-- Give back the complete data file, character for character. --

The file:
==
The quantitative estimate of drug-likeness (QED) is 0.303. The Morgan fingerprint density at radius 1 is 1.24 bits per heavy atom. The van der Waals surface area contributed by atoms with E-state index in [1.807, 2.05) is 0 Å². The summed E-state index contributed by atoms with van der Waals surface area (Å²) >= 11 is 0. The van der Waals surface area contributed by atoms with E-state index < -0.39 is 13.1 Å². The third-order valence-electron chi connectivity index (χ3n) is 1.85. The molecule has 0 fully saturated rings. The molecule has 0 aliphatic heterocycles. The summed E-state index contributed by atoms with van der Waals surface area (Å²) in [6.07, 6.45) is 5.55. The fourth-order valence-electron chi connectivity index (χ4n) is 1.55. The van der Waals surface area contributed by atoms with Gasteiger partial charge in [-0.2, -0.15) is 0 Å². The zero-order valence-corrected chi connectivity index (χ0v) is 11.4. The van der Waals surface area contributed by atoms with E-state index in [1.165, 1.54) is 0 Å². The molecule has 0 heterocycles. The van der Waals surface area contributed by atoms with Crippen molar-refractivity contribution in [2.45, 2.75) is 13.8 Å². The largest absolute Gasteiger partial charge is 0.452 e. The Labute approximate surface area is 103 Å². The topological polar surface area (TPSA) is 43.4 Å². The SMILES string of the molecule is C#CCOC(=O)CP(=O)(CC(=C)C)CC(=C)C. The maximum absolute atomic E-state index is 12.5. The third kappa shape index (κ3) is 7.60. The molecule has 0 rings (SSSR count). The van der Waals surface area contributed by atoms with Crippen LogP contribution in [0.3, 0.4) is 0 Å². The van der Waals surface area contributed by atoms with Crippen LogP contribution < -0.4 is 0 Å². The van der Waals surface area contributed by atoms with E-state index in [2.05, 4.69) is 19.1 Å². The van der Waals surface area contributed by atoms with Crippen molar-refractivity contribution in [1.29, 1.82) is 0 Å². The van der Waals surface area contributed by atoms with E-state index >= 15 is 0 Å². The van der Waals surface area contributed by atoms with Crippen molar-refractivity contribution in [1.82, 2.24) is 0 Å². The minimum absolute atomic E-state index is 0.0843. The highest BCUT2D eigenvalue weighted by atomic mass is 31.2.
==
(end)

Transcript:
The quantitative estimate of drug-likeness (QED) is 0.303. The Morgan fingerprint density at radius 1 is 1.24 bits per heavy atom. The van der Waals surface area contributed by atoms with E-state index in [1.807, 2.05) is 0 Å². The summed E-state index contributed by atoms with van der Waals surface area (Å²) >= 11 is 0. The van der Waals surface area contributed by atoms with E-state index < -0.39 is 13.1 Å². The third-order valence-electron chi connectivity index (χ3n) is 1.85. The molecule has 0 fully saturated rings. The molecule has 0 aliphatic heterocycles. The summed E-state index contributed by atoms with van der Waals surface area (Å²) in [6.07, 6.45) is 5.55. The fourth-order valence-electron chi connectivity index (χ4n) is 1.55. The van der Waals surface area contributed by atoms with Gasteiger partial charge in [-0.2, -0.15) is 0 Å². The zero-order valence-corrected chi connectivity index (χ0v) is 11.4. The van der Waals surface area contributed by atoms with E-state index in [1.165, 1.54) is 0 Å². The molecule has 0 heterocycles. The van der Waals surface area contributed by atoms with Crippen molar-refractivity contribution in [2.45, 2.75) is 13.8 Å². The largest absolute Gasteiger partial charge is 0.452 e. The Labute approximate surface area is 103 Å². The topological polar surface area (TPSA) is 43.4 Å². The SMILES string of the molecule is C#CCOC(=O)CP(=O)(CC(=C)C)CC(=C)C. The maximum absolute atomic E-state index is 12.5. The third kappa shape index (κ3) is 7.60. The molecule has 0 rings (SSSR count). The van der Waals surface area contributed by atoms with Crippen LogP contribution in [0.3, 0.4) is 0 Å². The van der Waals surface area contributed by atoms with Crippen LogP contribution < -0.4 is 0 Å². The van der Waals surface area contributed by atoms with E-state index in [2.05, 4.69) is 19.1 Å². The van der Waals surface area contributed by atoms with Crippen molar-refractivity contribution in [1.29, 1.82) is 0 Å². The van der Waals surface area contributed by atoms with E-state index >= 15 is 0 Å². The van der Waals surface area contributed by atoms with Crippen molar-refractivity contribution in [1.82, 2.24) is 0 Å². The minimum absolute atomic E-state index is 0.0843. The highest BCUT2D eigenvalue weighted by atomic mass is 31.2.